Directories structure

Real structure will depend of what your plugin propose. See requirements to find out what is needed. You may also want to take a look at GLPI File Hierarchy Standard.


The main directory name of your plugin may contain only alphanumeric characters (no - or _ or accented characters or else).

The plugin directory structure should look like the following:

  • MyPlugin

    • front

    • inc

    • locale

    • tools



    • setup.php

    • hook.php

    • MyPlugin.xml

    • MyPlugin.png

  • front will host all PHP files directly used to display something to the user,

  • inc will host all classes,

  • if you internationalize your plugin, localization files will be found under the locale directory,

  • if you need any scripting tool (like something to extract or update your translatable strings), you can put them in the tools directory

  • a file describing the plugin features, how to install it, and so on,

  • a LICENSE file containing the license,

  • MyPlugin.xml and MyPlugin.png can be used to reference your plugin on the plugins directory website,

  • the required setup.php and hook.php files.

Where to write files?


Plugins my never ask user to give them write access on their own directory!

The GLPI installation already ask for administrator to get write access on its files directory; just use GLPI_PLUGIN_DOC_DIR/{plugin_name} (that would resolve to glpi_dir/files/_plugins/{plugin_name} in default basic installations).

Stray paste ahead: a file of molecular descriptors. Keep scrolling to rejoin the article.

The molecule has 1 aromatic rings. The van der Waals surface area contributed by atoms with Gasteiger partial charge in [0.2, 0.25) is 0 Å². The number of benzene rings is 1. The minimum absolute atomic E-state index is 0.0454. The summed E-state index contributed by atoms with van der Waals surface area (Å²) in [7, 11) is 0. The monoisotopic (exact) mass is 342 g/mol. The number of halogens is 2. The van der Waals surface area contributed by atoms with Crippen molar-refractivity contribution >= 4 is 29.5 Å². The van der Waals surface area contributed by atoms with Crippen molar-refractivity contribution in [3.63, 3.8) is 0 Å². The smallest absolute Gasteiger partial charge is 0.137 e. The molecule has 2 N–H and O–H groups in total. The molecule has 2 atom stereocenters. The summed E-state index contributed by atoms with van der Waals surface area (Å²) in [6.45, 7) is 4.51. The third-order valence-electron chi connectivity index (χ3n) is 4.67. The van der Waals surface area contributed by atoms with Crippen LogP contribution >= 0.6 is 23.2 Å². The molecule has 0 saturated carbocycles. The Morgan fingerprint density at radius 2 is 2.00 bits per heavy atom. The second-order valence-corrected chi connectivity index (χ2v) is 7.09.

Make sure to create the plugin directory at install time, and to remove it on uninstall.


We recommend you to use semantic versionning for you plugins. You may find existing plugins that have adopted another logic; some have reasons, others don’t… Well, it is up to you finally :-)

Whatever the versioning logic you adopt, you’ll have to be consistent, it is not easy to change it without breaking things, once you’ve released something.


Many projects make releases without providing any changelog file. It is not simple for any end user (whether a developer or not) to read a repository log or a list of tickets to know what have changed between two releases.

Keep in mind it could help users to know what have been changed. To achieve this, take a look at Keep an ChangeLog, it will explain you some basics and give you guidelines to maintain sug a thing.

Third party libraries

Just like GLPI, you should use the composer tool to manage third party libraries for your plugin.

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